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Trump’s tax returns aren’t the only crucial files prosecutors will get

When New York prosecutors can finally review former President Donald J. Trump’s federal income tax returns, they’ll discover a real how-to guide to getting rich while losing millions of dollars and paying little to no tax on Income.

However, whether they find evidence of crimes will also depend on other information that is not in the actual statements.

The United States Supreme Court on Monday cleared the way for Manhattan District Attorney Cyrus R. Vance Jr. to obtain eight years of federal tax returns from Mr. Trump and other documents from his accountants. The ruling ended a long legal battle over prosecutors’ access to information.

Last year, The New York Times gave more or less a glimpse of what lies ahead for Mr. Vance, when it obtained and analyzed decades of tax data for Mr. Trump and his businesses. The tax records offer an unprecedented and highly detailed look into the Byzantine world of Mr. Trump’s finances, which he has simultaneously bragged about for years and sought to keep a secret.

The Times review showed the former president reported hundreds of millions of dollars in business losses, spent years without paying federal income tax, and was facing an Internal Revenue Service audit. ‘a $ 72.9 million tax refund he claimed ten years ago.

Among other things, records revealed that Mr. Trump had paid only $ 750 in federal taxes in his first year as president and no income tax in 10 of the previous 15 years. They also showed that he wrote off $ 26 million in “consulting fees” as a business expense between 2010 and 2018, some of which appears to have been paid to his eldest daughter, Ivanka Trump, while she was employee of the Trump organization.

The legitimacy of the fees, which reduced Mr. Trump’s taxable income, has since become a subject of Mr. Vance’s investigation, as well as a separate civil investigation by Letitia James, the New York attorney general. Ms James and Mr Vance are Democrats, and Mr Trump has sought to portray the multiple investigations as politically motivated, while denying any wrongdoing.

Mr Vance’s office has issued subpoenas and conducted interviews in recent months as it examined a variety of financial matters, including whether the Trump organization had distorted the value of assets when obtaining loans or the payment of property taxes, as well as the payment of $ 130,000 in silent money. during the 2016 campaign to Stephanie Clifford, the pornographic actress whose stage name is Stormy Daniels. Among those interviewed were employees of Deutsche Bank, one of Mr. Trump’s biggest lenders.

Despite all their disclosures, Mr Trump’s tax records are also noteworthy for what they do not show, including new details about the payment to Ms Clifford, who was the original subject of Mr Vance when she started two years ago.

Tax returns represent self-reported income and expense accounting, and often lack the specificity required to know, for example, whether legal fees related to discrete payments have been claimed as a tax waiver, or whether the money of Russia once scanned Mr. Trump’s bank accounts. The lack of that level of detail underscores the potential value of other documents Mr. Vance had access to with Monday’s Supreme Court ruling.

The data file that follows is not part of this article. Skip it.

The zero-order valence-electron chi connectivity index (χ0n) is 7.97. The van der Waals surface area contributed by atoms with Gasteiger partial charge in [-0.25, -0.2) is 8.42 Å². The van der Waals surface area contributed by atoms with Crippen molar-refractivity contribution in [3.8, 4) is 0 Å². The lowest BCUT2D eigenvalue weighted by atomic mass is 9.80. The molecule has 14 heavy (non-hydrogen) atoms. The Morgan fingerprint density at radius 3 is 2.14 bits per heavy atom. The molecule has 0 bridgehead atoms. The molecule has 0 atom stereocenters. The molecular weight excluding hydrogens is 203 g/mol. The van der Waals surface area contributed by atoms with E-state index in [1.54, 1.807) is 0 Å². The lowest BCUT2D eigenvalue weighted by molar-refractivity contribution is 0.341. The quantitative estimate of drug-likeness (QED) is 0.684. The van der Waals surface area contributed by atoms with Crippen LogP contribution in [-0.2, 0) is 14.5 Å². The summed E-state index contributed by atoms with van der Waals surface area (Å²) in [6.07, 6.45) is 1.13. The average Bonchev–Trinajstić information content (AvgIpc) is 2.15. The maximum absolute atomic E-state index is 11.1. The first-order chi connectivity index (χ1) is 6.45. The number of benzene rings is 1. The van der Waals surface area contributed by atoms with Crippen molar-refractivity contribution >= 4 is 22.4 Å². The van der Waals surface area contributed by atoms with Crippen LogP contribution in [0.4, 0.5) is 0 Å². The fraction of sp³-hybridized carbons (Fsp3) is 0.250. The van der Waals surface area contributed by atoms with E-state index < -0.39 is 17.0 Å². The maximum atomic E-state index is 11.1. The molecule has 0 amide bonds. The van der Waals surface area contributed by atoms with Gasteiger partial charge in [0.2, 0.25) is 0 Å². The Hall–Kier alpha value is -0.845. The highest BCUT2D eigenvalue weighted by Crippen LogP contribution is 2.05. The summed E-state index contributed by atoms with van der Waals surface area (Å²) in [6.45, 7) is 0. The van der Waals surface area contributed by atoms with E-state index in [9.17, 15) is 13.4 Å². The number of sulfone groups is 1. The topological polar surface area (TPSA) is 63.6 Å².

In addition to tax returns, Mr. Trump’s accountants, Mazars USA, are also required to produce business records on which those returns are based and communications with the Trump organization. Such documents could provide important context and context for the decisions Mr. Trump or his accountants have made when preparing the tax return.

John D. Fort, former head of the IRS’s criminal investigations division, said tax returns were a useful tool in uncovering leads, but could only be fully understood with additional financial information obtained elsewhere.

“It’s a very important personal financial document, but it’s only one piece of the puzzle,” said Mr. Fort, a CPA and director of investigations at Kostelanetz & Fink in Washington. “What you find in the statement should be followed by interviews and subpoenas.”

Yet the Times’ investigation into Mr. Trump’s returns uncovered a number of misleading claims and lies he spread about his wealth and business acumen.

Many claims of Mr. Trump’s generous philanthropy have collapsed when reviewing his tax returns, which has raised questions about the amount of some donations and the overall nature of his tax-deductible donations. For example, $ 119.3 million of the roughly $ 130 million in charitable deductions he had claimed since 2005 turned out to be the estimated value of pledges not to develop real estate, sometimes after the failure of a planned project.

At least two of these land-based charitable deductions, one linked to a golf course in Los Angeles and the other to an estate in Westchester called Seven Springs, are known to be part of Ms James’ civil investigation. , which examines whether valuations support tax write-offs have been inflated.

More generally, tax records have shown how the public disclosures he filed as candidate, and then as president, offered a distorted view of his overall finances by reporting glowing numbers for his golf courses, hotels and the like. companies based on the gross revenues they collected each year. . The actual bottom line, after losses and expenses, was much bleaker: In 2018, while Mr. Trump’s public filings showed income of $ 434.9 million, his tax returns reported a total of 47, $ 4 million in losses.

And such dire numbers were not an anomaly. Mr. Trump’s numerous golf courses, a vital component of his business empire, recorded losses of $ 315.6 million between 2000 and 2018, while revenues from licensing hotels in his name and resorts had all but dried up by the time he entered the White House. In addition, Mr. Trump has hundreds of millions of dollars in loans, much of which he has personally guaranteed, which will mature in the next few years.

The Times investigation also found he was facing a potentially devastating IRS audit focused on the huge refund he claimed in 2010, which covered all federal income taxes he paid. from 2005 to 2008, plus interest. Mr Trump has repeatedly cited the ongoing audit as the reason he couldn’t release his tax returns, having initially said he would, even though nothing in the audit process did. prevented from doing so.

If an IRS ruling were ultimately to go against him, Mr. Trump could be forced to repay more than $ 100 million, including interest and possible penalties, in addition to some $ 21.2 million in local and state tax refunds based on the numbers. in its federal documents.